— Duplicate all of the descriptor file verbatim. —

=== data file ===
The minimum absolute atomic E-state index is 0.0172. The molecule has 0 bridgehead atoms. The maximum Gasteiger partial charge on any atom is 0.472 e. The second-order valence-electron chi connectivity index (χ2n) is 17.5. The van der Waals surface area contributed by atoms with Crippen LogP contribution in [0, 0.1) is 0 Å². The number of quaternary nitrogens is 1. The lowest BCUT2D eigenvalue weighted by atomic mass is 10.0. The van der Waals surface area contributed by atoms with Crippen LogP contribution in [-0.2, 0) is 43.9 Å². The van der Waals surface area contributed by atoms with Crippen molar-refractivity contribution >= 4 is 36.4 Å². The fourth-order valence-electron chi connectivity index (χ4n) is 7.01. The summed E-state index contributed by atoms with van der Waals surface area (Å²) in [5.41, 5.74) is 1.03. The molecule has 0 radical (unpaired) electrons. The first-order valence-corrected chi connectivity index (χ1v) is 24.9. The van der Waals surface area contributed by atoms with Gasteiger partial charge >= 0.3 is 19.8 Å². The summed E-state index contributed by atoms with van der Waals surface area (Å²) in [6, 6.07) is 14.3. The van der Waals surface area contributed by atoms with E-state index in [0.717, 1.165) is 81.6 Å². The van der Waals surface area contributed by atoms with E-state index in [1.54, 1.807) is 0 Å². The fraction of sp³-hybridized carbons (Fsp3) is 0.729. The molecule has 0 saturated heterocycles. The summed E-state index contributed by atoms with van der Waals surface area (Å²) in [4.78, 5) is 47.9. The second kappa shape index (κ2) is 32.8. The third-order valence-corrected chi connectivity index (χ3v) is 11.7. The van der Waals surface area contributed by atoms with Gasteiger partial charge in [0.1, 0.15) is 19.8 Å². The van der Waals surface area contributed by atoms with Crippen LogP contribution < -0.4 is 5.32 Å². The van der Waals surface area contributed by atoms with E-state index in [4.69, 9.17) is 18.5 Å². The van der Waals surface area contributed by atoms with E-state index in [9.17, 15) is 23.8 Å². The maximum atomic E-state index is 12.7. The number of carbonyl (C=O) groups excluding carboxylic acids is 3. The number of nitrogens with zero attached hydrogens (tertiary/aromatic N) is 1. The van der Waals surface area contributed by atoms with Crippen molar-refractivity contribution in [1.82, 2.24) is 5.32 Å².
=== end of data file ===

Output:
The minimum absolute atomic E-state index is 0.0172. The molecule has 0 bridgehead atoms. The maximum Gasteiger partial charge on any atom is 0.472 e. The second-order valence-electron chi connectivity index (χ2n) is 17.5. The van der Waals surface area contributed by atoms with Crippen LogP contribution in [0, 0.1) is 0 Å². The number of quaternary nitrogens is 1. The lowest BCUT2D eigenvalue weighted by atomic mass is 10.0. The van der Waals surface area contributed by atoms with Crippen LogP contribution in [-0.2, 0) is 43.9 Å². The van der Waals surface area contributed by atoms with Crippen molar-refractivity contribution >= 4 is 36.4 Å². The fourth-order valence-electron chi connectivity index (χ4n) is 7.01. The summed E-state index contributed by atoms with van der Waals surface area (Å²) in [5.41, 5.74) is 1.03. The molecule has 0 radical (unpaired) electrons. The first-order valence-corrected chi connectivity index (χ1v) is 24.9. The van der Waals surface area contributed by atoms with Gasteiger partial charge >= 0.3 is 19.8 Å². The summed E-state index contributed by atoms with van der Waals surface area (Å²) in [6, 6.07) is 14.3. The van der Waals surface area contributed by atoms with E-state index in [0.717, 1.165) is 81.6 Å². The van der Waals surface area contributed by atoms with E-state index in [1.54, 1.807) is 0 Å². The fraction of sp³-hybridized carbons (Fsp3) is 0.729. The molecule has 0 saturated heterocycles. The summed E-state index contributed by atoms with van der Waals surface area (Å²) in [4.78, 5) is 47.9. The second kappa shape index (κ2) is 32.8. The third-order valence-corrected chi connectivity index (χ3v) is 11.7. The van der Waals surface area contributed by atoms with Gasteiger partial charge in [0.1, 0.15) is 19.8 Å². The van der Waals surface area contributed by atoms with Crippen LogP contribution < -0.4 is 5.32 Å². The van der Waals surface area contributed by atoms with E-state index in [4.69, 9.17) is 18.5 Å². The van der Waals surface area contributed by atoms with E-state index in [9.17, 15) is 23.8 Å². The maximum atomic E-state index is 12.7. The number of carbonyl (C=O) groups excluding carboxylic acids is 3. The number of nitrogens with zero attached hydrogens (tertiary/aromatic N) is 1. The van der Waals surface area contributed by atoms with Crippen molar-refractivity contribution in [1.82, 2.24) is 5.32 Å².